The illustration of Figure 1 shows two individual LEDs being used for the output indicators. This is due to a lack of room on my breadboard to mount the switch assembly, two integrated circuits, and the bar graph. If you have room on your breadboard, feel free to use the bar graph LED as called for in the parts list and as shown in other latch circuit projects.
Step 1: The only difference between a gated (or enabled) latch and a flip-flop is that a flip-flop is enabled only on the rising or falling edge of a clock signal rather than for the entire duration of a high enable signal. So, begin by building the S-R latch with enable that is everything in the schematic diagram of Figure 2 except for the four NOR gates at the bottom of the figure.
Step-by-step instructions for the S-R latch with enable are available here.
Step 2: Next, we will convert the enabled latch into a flip-flop by adding a pulse detector (or one-shot) circuit that generates a short pulse, as illustrated in Figure 3.
The single NOR gate and three inverter gates create this effect by exploiting the propagation delay time of multiple cascaded gates.
In this experiment, I use three NOR gates with paralleled inputs to create three inverters, thus using all four NOR gates of a 4001 integrated circuit, as shown in Figure 4.
Normally, when using a NOR gate as an inverter, one input would be grounded while the other acts as the inverter input to minimize input capacitance and increase speed. Here, however, the slow response is desired, so I parallel the NOR inputs to make inverters rather than use the more conventional method.
Please note that this particular pulse detector circuit produces a high (1) output pulse at every falling edge of the clock (input) signal. This means that the flip-flop circuit should be responsive to the SET and RESET input states only when the middle switch is moved from ON to OFF, not from OFF to ON.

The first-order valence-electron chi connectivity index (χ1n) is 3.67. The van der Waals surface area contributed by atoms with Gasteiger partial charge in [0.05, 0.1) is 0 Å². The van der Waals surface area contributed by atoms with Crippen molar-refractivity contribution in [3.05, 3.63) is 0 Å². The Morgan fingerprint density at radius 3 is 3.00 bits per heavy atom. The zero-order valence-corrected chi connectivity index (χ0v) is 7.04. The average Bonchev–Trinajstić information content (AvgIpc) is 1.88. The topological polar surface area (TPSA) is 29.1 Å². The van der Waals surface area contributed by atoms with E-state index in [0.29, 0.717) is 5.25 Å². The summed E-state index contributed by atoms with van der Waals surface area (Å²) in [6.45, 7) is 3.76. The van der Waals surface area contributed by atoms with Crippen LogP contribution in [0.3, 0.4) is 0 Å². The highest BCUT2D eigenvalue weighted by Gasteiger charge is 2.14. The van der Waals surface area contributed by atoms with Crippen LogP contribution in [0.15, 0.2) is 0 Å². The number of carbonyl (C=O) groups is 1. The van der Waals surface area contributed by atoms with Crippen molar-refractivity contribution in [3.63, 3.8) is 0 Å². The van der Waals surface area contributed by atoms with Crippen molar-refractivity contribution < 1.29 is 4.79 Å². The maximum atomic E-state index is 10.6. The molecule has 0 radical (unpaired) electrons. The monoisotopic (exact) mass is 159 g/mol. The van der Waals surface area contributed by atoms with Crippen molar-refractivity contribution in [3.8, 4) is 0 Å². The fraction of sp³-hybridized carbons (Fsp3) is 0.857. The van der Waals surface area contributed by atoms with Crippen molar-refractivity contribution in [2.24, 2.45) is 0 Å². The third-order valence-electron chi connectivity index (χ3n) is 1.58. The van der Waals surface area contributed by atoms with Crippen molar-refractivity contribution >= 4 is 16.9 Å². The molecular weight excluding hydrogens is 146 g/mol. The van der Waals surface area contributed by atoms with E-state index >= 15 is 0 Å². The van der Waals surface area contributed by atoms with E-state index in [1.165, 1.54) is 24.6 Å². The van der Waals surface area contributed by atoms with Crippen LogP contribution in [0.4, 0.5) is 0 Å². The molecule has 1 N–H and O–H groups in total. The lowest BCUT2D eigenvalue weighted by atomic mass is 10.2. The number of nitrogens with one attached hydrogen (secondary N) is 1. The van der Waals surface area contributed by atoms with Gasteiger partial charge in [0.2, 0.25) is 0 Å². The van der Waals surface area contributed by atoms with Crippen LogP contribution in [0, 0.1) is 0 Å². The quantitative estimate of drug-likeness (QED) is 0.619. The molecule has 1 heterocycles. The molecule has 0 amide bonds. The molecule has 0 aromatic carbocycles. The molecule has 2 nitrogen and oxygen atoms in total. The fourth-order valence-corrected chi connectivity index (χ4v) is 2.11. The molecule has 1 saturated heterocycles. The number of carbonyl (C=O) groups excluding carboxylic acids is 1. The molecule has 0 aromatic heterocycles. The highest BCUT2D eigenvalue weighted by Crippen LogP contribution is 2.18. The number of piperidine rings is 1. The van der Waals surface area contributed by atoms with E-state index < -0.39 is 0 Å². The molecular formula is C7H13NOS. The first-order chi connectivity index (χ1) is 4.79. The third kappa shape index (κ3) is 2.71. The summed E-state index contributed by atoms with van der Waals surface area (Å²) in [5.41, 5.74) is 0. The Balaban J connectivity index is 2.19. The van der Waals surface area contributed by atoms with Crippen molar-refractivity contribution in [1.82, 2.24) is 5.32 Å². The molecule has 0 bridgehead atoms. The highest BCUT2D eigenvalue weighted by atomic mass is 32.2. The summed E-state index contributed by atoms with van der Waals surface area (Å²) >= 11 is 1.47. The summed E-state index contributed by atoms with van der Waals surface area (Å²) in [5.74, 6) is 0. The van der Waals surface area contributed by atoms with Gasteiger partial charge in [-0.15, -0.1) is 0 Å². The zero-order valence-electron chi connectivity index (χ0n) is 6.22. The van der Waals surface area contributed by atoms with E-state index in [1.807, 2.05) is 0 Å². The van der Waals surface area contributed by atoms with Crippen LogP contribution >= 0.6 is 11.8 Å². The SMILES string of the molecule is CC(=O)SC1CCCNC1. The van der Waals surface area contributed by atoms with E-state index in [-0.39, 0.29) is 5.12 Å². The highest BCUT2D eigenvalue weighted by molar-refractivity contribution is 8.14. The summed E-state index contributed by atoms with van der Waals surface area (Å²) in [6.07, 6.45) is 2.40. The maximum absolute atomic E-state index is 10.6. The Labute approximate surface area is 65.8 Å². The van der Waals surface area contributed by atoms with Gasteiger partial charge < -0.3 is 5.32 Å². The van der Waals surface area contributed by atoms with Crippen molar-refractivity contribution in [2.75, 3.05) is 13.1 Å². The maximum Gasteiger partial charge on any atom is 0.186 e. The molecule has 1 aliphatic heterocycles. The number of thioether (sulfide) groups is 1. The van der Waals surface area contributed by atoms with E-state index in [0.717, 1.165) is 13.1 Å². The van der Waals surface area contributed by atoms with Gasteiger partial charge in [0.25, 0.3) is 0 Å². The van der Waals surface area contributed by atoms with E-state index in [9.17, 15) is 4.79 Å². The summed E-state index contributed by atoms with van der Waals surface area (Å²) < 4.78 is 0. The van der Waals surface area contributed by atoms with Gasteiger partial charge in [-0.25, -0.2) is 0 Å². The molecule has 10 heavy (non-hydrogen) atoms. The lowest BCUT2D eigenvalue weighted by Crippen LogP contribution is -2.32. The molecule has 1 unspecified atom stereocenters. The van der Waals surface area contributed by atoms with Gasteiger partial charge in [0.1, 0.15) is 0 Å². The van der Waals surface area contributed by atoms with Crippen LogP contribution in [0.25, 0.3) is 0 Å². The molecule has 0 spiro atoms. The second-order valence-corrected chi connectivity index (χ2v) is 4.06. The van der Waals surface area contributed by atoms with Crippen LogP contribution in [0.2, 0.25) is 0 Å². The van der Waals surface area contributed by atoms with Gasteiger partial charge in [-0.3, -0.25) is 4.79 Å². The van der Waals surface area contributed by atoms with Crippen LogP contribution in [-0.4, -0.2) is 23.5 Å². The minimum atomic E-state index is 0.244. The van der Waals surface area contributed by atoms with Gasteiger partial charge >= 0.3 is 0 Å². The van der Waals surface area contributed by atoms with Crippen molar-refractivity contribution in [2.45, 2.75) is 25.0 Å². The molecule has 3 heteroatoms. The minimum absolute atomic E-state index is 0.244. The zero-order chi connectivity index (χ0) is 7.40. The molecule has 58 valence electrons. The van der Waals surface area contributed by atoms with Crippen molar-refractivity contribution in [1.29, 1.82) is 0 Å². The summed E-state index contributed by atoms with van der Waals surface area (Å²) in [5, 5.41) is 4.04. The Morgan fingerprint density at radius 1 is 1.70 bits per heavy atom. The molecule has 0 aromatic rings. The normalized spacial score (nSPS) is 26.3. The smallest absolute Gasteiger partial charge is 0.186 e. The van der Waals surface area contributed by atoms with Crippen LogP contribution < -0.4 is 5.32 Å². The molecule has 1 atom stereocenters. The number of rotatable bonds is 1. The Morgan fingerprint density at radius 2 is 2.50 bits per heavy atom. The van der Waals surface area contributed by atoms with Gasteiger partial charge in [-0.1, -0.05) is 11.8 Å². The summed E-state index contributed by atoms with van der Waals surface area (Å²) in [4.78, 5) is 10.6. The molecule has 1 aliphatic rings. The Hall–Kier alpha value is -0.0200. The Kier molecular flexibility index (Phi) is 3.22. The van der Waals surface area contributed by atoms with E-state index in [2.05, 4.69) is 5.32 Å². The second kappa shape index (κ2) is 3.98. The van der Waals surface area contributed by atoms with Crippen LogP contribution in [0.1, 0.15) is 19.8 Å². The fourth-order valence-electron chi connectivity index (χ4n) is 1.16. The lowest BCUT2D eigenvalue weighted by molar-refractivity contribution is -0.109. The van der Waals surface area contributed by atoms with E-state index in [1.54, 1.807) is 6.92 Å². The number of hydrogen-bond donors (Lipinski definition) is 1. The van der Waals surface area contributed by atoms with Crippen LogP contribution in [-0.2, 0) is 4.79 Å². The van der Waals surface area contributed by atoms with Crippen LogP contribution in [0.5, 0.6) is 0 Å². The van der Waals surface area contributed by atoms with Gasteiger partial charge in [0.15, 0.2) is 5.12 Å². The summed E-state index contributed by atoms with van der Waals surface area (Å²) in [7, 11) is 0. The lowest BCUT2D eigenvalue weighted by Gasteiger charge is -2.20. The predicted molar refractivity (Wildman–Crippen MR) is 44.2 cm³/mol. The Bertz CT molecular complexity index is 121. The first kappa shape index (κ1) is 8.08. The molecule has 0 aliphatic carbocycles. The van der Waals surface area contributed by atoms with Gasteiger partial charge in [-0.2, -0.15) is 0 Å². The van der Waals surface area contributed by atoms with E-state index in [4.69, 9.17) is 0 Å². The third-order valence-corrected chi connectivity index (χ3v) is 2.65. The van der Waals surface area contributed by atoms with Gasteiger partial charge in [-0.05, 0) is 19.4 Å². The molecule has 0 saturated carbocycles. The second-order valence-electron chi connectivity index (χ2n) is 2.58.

Step 3: Connect the pulse detector from the second input switch, which will be our clock input, to the ENABLE input of the S-R Latch.
Step 4: First, test the circuit by setting the clock switch high (1) and cycling through different combinations of the SET and RESET inputs. The output should not change since there is no clock edge signal.
Step 5: Now, repeat the possible SET and RESET input combinations, and switch the clock switch from high (1) to low (0) after each change. The falling edge of the clock pulse generates a brief high (1) ENABLE pulse, as illustrated in Figure 3. This brief ENABLE period should be sufficient to allow your flip-flop to change states as a function of the SET and RESET inputs.
Step 6: Repeat Step 5, but by switching the clock switch from low (0) to (high). Ideally, nothing would happen. However, when you test this circuit, you may discover that the outputs respond to SET and RESET input signals during both transitions of the clock input, not just when it is switched from a high (1) state to a low (0) state. The reason for this is contact bounce, the effect of a mechanical switch rapidly making and breaking when its contacts are first closed due to the elastic collision of the metal contact pads.
Instead of the clock switch producing a single, clean low-to-high signal transition when closed, there will most likely be several low-high-low cycles as the contact pads bounce upon off-to-on actuation. The first high-to-low transition caused by bouncing will trigger the pulse detector circuit, enabling the S-R latch for that moment in time, making it responsive to the SET and RESET inputs.
Ideally, of course, switches are perfect and bounce-free. In the real world, though, contact bounce is a very common problem for digital gate circuits operated by switch inputs and must be understood well if it is to be overcome.
Learn more about the fundamentals behind this project in the resources below.
In Partnership with NXP Semiconductors
by Robert Keim
by Jake Hertz